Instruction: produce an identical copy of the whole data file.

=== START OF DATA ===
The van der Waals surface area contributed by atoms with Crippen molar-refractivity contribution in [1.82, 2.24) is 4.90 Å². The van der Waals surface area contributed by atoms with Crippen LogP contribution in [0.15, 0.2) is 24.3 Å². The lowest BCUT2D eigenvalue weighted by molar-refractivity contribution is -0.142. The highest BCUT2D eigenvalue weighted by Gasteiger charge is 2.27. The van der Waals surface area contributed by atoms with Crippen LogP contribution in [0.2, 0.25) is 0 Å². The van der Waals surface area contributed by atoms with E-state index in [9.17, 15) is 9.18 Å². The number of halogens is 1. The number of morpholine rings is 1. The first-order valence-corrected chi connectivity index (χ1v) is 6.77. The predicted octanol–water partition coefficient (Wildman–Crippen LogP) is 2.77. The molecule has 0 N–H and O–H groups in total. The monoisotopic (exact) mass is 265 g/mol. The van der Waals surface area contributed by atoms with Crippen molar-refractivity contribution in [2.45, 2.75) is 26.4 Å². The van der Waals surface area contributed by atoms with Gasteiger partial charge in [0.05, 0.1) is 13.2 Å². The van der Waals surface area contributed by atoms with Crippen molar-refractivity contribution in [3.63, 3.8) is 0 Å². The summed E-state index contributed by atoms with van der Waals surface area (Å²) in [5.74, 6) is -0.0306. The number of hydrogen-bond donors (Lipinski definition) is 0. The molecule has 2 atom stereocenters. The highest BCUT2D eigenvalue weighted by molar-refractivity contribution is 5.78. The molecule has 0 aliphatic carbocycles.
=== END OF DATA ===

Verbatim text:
The van der Waals surface area contributed by atoms with Crippen molar-refractivity contribution in [1.82, 2.24) is 4.90 Å². The van der Waals surface area contributed by atoms with Crippen LogP contribution in [0.15, 0.2) is 24.3 Å². The lowest BCUT2D eigenvalue weighted by molar-refractivity contribution is -0.142. The highest BCUT2D eigenvalue weighted by Gasteiger charge is 2.27. The van der Waals surface area contributed by atoms with Crippen LogP contribution in [0.2, 0.25) is 0 Å². The van der Waals surface area contributed by atoms with E-state index in [9.17, 15) is 9.18 Å². The number of halogens is 1. The number of morpholine rings is 1. The first-order valence-corrected chi connectivity index (χ1v) is 6.77. The predicted octanol–water partition coefficient (Wildman–Crippen LogP) is 2.77. The molecule has 0 N–H and O–H groups in total. The monoisotopic (exact) mass is 265 g/mol. The van der Waals surface area contributed by atoms with Crippen molar-refractivity contribution in [2.45, 2.75) is 26.4 Å². The van der Waals surface area contributed by atoms with Gasteiger partial charge in [0.05, 0.1) is 13.2 Å². The van der Waals surface area contributed by atoms with Crippen molar-refractivity contribution in [3.63, 3.8) is 0 Å². The summed E-state index contributed by atoms with van der Waals surface area (Å²) in [5.74, 6) is -0.0306. The number of hydrogen-bond donors (Lipinski definition) is 0. The molecule has 2 atom stereocenters. The highest BCUT2D eigenvalue weighted by molar-refractivity contribution is 5.78. The molecule has 0 aliphatic carbocycles.